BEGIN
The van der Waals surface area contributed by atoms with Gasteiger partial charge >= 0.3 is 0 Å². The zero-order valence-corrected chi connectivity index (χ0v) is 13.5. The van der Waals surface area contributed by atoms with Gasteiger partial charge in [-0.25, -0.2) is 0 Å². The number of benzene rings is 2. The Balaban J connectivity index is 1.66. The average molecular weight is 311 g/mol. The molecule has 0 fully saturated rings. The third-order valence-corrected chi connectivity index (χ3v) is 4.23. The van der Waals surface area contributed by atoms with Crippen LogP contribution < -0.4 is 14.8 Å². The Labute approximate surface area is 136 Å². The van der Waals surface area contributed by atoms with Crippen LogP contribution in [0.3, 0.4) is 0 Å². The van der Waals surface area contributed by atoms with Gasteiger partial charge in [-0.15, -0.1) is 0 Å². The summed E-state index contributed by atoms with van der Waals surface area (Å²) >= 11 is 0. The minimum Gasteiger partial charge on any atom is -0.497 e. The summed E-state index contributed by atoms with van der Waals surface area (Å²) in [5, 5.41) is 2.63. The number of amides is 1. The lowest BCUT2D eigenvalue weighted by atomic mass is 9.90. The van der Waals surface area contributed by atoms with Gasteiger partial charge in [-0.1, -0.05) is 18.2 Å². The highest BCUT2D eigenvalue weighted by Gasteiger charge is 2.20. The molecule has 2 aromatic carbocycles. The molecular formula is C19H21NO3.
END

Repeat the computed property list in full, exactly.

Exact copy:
The van der Waals surface area contributed by atoms with Gasteiger partial charge >= 0.3 is 0 Å². The zero-order valence-corrected chi connectivity index (χ0v) is 13.5. The van der Waals surface area contributed by atoms with Gasteiger partial charge in [-0.25, -0.2) is 0 Å². The number of benzene rings is 2. The Balaban J connectivity index is 1.66. The average molecular weight is 311 g/mol. The molecule has 0 fully saturated rings. The third-order valence-corrected chi connectivity index (χ3v) is 4.23. The van der Waals surface area contributed by atoms with Crippen LogP contribution < -0.4 is 14.8 Å². The Labute approximate surface area is 136 Å². The van der Waals surface area contributed by atoms with Crippen LogP contribution in [0.3, 0.4) is 0 Å². The van der Waals surface area contributed by atoms with Gasteiger partial charge in [-0.15, -0.1) is 0 Å². The summed E-state index contributed by atoms with van der Waals surface area (Å²) >= 11 is 0. The minimum Gasteiger partial charge on any atom is -0.497 e. The summed E-state index contributed by atoms with van der Waals surface area (Å²) in [5, 5.41) is 2.63. The number of amides is 1. The lowest BCUT2D eigenvalue weighted by atomic mass is 9.90. The van der Waals surface area contributed by atoms with Gasteiger partial charge in [-0.1, -0.05) is 18.2 Å². The highest BCUT2D eigenvalue weighted by Gasteiger charge is 2.20. The molecule has 2 aromatic carbocycles. The molecular formula is C19H21NO3.